function items(items = [], action) {
  if(action.type === 'NEW_ITEMS') {
    return action.payload.items
  return items
export default combineReducers({

Multiple dispatch calls in redux thunk

You can call the passed in dispatch function several times inside your "thunk":

  export function fetchData() {
  return dispatch => {
    // run another dispatch (simplified example)
    dispatch({type: 'SET_STATUS', payload: {status: 'LOADING'}})
    .then(res => res.json())
    .then(res => {
      // then run dispatch again


The problem is that you cannot separate the running of the action and the dispatching.

A simple testing setup:

  it('fetches items from the database', () != {
   const itemsInDatabase = {
     items: [{ id: 1, value: 'Cheese', packed: false }],
   fetchMock.getOnce('/items', {
     body: itemsInDatabase,
     headers: { 'content-type': 'application/json' },
   const store = mockStore({ items: [] });
   return store.dispatch(actions.getItems()).then(() != {
       type: GET_ALL_ITEMS,
       items: itemsInDatabase

Observables with React

Observables are a stream of values over time. The stream can be stopped, paused, cancelled, batched, zipped with other streams, etc. An example could be the stream of mouse movements.

Redux Observables is a combination of RxJS and Redux. Side effects are managed via epics.

What is an epic?

A function that takes a stream of all actions dispatched and returns a stream of new actions to dispatch.

So it "sits" between two Redux Actions. It receives actions, does side effects then dispatches other actions. Note, that actions also go through the regular reducers, not only the EPIC. A dispatched action will both go through the epic and the standard Redux reducer.

A basic example:

  function pingPongEgic(action$, store) {
  return action$.ofType('PING')
    .map(action => ({ type: 'PONG'}))

Adding redux-observer to a React project

As there are root reducers there are also root epics.

  //    ****        src/index.js        ****

import { createStore, applyMiddleware } from 'redux'
import { createEpicMiddleware } from 'redux-observable'
import rootEpic from './fetch-items-epic.js' // see the root epic implementation below

const epicMiddleWare = createEpicMiddleware();

const store = createStore(reducer, applyMiddleware(epicMiddleware))
// need to run it similar to a generators runner (Redux Saga)

Now create the root epic:

  //    ****        src/fetch-items-epic.js        ****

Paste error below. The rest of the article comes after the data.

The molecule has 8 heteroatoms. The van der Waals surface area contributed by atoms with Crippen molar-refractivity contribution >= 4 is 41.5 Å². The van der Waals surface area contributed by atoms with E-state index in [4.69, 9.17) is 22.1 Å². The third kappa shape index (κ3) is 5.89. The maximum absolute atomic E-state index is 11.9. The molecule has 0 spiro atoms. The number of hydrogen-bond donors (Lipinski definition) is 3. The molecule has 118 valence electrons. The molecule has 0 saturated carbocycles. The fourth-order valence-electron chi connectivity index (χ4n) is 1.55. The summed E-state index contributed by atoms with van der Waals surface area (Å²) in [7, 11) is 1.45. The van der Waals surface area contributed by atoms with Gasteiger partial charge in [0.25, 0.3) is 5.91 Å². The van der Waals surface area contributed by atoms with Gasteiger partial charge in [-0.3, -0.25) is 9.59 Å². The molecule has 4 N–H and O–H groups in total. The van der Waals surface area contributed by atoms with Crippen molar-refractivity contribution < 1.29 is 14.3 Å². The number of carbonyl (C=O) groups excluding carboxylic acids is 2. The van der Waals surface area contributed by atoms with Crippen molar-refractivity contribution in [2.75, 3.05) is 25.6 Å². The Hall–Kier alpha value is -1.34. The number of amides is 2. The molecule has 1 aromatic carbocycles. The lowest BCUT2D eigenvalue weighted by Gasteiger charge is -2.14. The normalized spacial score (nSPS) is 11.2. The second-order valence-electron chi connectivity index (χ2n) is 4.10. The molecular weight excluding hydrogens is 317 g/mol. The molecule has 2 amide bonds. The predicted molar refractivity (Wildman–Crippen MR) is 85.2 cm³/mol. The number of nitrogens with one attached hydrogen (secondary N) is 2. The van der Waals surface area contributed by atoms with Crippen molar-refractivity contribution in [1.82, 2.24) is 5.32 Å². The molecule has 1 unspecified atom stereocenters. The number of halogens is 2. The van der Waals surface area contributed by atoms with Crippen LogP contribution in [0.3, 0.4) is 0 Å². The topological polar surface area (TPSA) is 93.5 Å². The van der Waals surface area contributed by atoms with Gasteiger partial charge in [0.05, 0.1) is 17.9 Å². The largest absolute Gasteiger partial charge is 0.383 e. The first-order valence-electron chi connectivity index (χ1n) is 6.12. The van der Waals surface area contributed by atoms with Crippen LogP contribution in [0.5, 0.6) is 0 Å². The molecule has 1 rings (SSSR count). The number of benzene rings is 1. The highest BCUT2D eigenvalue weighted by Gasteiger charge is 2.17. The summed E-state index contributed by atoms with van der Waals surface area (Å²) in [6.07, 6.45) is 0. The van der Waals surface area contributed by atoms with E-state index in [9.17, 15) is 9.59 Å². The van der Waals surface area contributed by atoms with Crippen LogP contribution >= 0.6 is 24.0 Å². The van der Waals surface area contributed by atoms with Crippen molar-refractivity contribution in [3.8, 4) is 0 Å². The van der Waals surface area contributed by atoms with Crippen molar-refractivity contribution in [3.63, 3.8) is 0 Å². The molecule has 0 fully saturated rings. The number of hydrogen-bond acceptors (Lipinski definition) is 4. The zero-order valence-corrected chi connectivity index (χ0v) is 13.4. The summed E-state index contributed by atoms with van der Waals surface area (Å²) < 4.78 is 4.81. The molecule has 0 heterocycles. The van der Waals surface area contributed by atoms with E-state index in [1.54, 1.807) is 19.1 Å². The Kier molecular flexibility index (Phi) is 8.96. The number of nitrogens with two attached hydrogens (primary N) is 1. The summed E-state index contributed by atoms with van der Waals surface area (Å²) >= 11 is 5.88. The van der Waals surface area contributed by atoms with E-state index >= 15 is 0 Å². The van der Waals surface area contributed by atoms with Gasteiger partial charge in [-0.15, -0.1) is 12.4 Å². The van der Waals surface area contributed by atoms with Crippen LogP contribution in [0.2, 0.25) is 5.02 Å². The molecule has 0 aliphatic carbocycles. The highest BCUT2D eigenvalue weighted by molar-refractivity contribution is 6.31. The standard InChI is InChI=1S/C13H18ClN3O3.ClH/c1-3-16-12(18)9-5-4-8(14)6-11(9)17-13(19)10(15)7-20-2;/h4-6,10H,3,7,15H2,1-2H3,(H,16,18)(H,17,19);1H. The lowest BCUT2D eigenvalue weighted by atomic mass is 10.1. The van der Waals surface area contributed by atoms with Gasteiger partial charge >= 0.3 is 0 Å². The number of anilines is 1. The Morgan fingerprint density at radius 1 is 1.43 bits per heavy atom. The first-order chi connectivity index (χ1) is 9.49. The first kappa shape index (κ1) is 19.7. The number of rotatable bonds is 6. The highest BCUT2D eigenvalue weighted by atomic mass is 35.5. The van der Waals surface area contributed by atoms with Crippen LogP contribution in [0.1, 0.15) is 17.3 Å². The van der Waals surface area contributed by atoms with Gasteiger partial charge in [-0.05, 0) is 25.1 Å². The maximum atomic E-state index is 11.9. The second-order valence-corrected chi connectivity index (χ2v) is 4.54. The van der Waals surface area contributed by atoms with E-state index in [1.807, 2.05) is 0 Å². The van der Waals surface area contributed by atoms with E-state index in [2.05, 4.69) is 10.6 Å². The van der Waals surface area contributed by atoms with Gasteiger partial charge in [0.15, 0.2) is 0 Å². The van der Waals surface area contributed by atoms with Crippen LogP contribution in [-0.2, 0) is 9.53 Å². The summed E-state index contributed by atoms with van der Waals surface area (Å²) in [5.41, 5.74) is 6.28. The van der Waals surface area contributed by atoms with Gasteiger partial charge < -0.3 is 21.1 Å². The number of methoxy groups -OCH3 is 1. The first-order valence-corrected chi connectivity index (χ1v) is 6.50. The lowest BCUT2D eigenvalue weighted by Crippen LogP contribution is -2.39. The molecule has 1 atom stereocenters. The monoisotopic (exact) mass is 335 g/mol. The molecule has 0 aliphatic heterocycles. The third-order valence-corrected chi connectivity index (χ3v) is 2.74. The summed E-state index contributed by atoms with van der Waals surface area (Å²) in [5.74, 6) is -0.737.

import { ajax } from 'rxjs/ajax'
import { ofType } form 'redux-observable'
import { map, mergeMap } from 'rxjs/operators'

// import some action types and action creators form the regular actions.js:
import { FETCH_ITEMS, fetchItemsFulfilled } from './actions.js'

// now we can create our epic

function fetchItemsEpic (action$) {
  return action$.pipe(
    // mergeMap is needed, because we pipe (and so nest)
    // the ajax.getJSON call
    mergeMap(action => ajax.getJSON('' + action.payload.searchTerm)
      // "pipe into", the regular action creator
     .pipe(map(res => fetchItemsFulfilled(res.result)))

export default fetchItemsEpic;

By chaining different RxJS, you can have lot of flexibility in your app (throttling, debouncing, canceling, etc).

In your components

In your actions.js file, you would create a fetchItems actions creator:

export function fetchItems(searchTerm) {
  return {
    type: 'FETCH_ITEMS',
    payload: { searchTerm }

Then, you can call this action creator function to trigger the epic:

  import React, { useState } from 'react';
import { connect } from 'react-redux';
import { fetchItems } from './actions';

const FetchItems = ({ fetchItems }) => {
  const [value, setValue] = useState('');

  const handleChange = (event) => {
    const newValue =;

    // now can call the action creators:
    if (fetchItems) fetchItems(newValue);

  return (
      placeholder="Search Here"

// map to props...
export default connect(
    { fetchItems },

See the complete solution from the FrontEndMasters course on GitHub

A few RxJS methods

You can use them inside the pipe for example.


Like the equivalent in Ramda, it performs a side effect and returns the same argument passed to it.

  function fetchItemsEpic (action$) {
  return action$.pipe(
    mergeMap(action => ajax.getJSON('' + action.payload.searchTerm)
      // add tap:
      tap(v => console.log(v)),
      map(res => fetchItemsFulfilled(res.result))

Cancel streams with takeUntil

The goal if the code below is to cancel the fetching of the items, as soon as a new FETCH_ITEMS action comes in. So for example, if it's an autocomplete field, stop fetching the items, as soon as the user types in the search field.

  function fetchItemsEpic (action$) {
  return action$.pipe(
    mergeMap(action => ajax.getJSON('' + action.payload.searchTerm)
      map(res => fetchItemsFulfilled(res.result)),
      // add takeUntil:
        // this will cancel the fetching